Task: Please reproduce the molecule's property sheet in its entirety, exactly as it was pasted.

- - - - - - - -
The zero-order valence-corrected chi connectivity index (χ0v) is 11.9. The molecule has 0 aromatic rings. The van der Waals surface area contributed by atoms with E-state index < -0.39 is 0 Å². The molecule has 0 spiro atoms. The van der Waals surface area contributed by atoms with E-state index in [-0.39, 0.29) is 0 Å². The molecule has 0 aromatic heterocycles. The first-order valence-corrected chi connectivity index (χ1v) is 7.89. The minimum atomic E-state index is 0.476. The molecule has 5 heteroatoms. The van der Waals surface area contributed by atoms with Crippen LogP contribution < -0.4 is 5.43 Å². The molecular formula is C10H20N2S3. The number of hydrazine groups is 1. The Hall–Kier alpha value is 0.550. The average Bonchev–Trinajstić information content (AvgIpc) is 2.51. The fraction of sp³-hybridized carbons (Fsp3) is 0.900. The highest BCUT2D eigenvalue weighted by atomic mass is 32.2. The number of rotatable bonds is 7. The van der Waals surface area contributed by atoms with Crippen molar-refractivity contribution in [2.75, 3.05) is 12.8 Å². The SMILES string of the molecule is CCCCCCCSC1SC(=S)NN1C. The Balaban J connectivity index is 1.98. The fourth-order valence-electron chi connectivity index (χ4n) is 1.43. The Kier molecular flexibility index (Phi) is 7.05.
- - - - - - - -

The zero-order valence-corrected chi connectivity index (χ0v) is 11.9. The molecule has 0 aromatic rings. The van der Waals surface area contributed by atoms with E-state index < -0.39 is 0 Å². The molecule has 0 spiro atoms. The van der Waals surface area contributed by atoms with E-state index in [-0.39, 0.29) is 0 Å². The molecule has 0 aromatic heterocycles. The first-order valence-corrected chi connectivity index (χ1v) is 7.89. The minimum atomic E-state index is 0.476. The molecule has 5 heteroatoms. The van der Waals surface area contributed by atoms with Crippen LogP contribution < -0.4 is 5.43 Å². The molecular formula is C10H20N2S3. The number of hydrazine groups is 1. The Hall–Kier alpha value is 0.550. The average Bonchev–Trinajstić information content (AvgIpc) is 2.51. The fraction of sp³-hybridized carbons (Fsp3) is 0.900. The highest BCUT2D eigenvalue weighted by atomic mass is 32.2. The number of rotatable bonds is 7. The van der Waals surface area contributed by atoms with Crippen molar-refractivity contribution in [2.75, 3.05) is 12.8 Å². The SMILES string of the molecule is CCCCCCCSC1SC(=S)NN1C. The Balaban J connectivity index is 1.98. The fourth-order valence-electron chi connectivity index (χ4n) is 1.43. The Kier molecular flexibility index (Phi) is 7.05.